How it works

Ontario offers a program that provides funding to participating fertility clinics across the province to cover treatment costs for eligible residents. After learning about treatments and what’s covered below, talk to one of the clinics or your doctor to decide what treatment might be best for you.


To be eligible for government-funded fertility treatments, you must live in Ontario and have a valid Ontario health card. Sex, gender, sexual orientation or family status are not considerations in fertility treatment eligibility.

Depending on the type of treatment you choose, there may be additional requirements for coverage, as well as some limits on coverage – please see the chart below.

Treatment types and coverage limits

TypeWhat it isAdditional* eligibilityLimits on coverage
In-vitro fertilization (IVF)Manually fertilizing eggs with sperm in a lab, then transferring the embryo into the uterus.Must be under the age of 43.

One treatment cycle per patient, which includes the one-at-a-time transfer of all viable embryos.

One additional cycle if carrying a baby for someone else (acting as a surrogate).

Artificial insemination (AI)Transferring sperm into the vagina or cervix.None.No limit on the number of treatment cycles.
Intra-uterine insemination (IUI)Injecting sperm directly into the uterus (a type of artificial insemination).None.No limit on the number of treatment cycles.
Fertility preservationFreezing sperm or egg samples to be used later in either artificial insemination or in-vitro fertilization.A medical reason – for example, getting treatment for a medical condition that may cause infertility.One treatment cycle per patient.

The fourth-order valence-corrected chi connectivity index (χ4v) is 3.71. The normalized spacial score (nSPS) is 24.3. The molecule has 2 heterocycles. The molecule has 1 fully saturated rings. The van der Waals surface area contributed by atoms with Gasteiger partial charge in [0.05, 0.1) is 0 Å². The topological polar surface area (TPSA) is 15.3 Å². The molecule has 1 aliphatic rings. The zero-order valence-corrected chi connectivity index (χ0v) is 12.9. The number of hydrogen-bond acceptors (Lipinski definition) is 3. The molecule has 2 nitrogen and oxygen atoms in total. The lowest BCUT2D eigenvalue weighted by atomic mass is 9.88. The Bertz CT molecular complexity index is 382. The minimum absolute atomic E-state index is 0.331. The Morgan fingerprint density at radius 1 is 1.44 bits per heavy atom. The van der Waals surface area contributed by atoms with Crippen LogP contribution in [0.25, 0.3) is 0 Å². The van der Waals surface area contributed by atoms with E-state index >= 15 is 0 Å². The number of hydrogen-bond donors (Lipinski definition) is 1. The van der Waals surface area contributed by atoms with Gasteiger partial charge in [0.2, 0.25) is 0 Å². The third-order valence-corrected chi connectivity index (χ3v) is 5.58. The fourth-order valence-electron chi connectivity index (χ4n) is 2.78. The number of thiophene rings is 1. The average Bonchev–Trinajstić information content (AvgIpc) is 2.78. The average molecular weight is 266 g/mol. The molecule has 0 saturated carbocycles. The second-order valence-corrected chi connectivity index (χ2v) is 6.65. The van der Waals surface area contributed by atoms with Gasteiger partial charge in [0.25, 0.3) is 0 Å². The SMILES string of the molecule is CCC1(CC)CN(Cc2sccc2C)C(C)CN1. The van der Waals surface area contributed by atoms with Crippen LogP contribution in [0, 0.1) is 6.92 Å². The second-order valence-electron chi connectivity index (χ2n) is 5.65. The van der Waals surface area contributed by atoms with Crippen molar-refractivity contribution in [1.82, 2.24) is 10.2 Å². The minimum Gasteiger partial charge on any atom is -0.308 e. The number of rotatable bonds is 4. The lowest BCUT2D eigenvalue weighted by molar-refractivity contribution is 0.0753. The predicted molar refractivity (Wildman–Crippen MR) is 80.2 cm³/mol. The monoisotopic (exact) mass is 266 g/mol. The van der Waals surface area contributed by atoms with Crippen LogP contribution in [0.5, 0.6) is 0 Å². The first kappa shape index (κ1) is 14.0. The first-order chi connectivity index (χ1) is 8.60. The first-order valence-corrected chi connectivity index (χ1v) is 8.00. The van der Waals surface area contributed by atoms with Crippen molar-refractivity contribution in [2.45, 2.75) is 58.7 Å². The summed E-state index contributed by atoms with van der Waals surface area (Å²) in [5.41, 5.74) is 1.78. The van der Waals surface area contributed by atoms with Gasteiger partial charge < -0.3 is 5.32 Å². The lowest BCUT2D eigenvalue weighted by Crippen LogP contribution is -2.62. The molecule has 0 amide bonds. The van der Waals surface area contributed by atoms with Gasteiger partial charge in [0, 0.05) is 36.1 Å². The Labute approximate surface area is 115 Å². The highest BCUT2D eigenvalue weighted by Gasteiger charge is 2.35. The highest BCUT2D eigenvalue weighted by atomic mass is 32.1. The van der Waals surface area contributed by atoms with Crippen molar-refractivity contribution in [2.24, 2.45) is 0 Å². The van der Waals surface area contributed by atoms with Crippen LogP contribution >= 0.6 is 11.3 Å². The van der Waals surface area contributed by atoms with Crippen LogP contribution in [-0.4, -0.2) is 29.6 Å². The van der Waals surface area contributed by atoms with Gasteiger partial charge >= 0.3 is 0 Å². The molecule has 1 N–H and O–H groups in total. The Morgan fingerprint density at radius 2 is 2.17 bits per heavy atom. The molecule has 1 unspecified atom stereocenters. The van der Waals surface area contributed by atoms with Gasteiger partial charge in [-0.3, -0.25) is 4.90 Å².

*These factors are in addition to living in Ontario and having a valid Ontario health card.

What’s not covered

The following costs are not covered by the program but may be covered by some private health plans:

  • any fertility drugs needed
    • about $5,000 per IVF cycle
    • about $1,000 per AI (or IUI) cycle
  • genetic testing
  • storing sperm, eggs and/or embryos

Wait times

There may be wait lists for government-covered fertility services at participating funded clinics. Clinics are responsible for managing their own wait lists and prioritizing patients using the physician’s best clinical judgment.

All funded clinics must regularly report to the Ministry of Health and Long-Term Care on how the program is doing, including wait list length and average patient wait times, which we are monitoring closely.

Get started

Now that you know what’s available, your next step is to either set up an appointment with your doctor or contact one of the participating fertility clinics to discuss your options. They’ll guide you through the process of confirming your eligibility for the program and accessing funded services.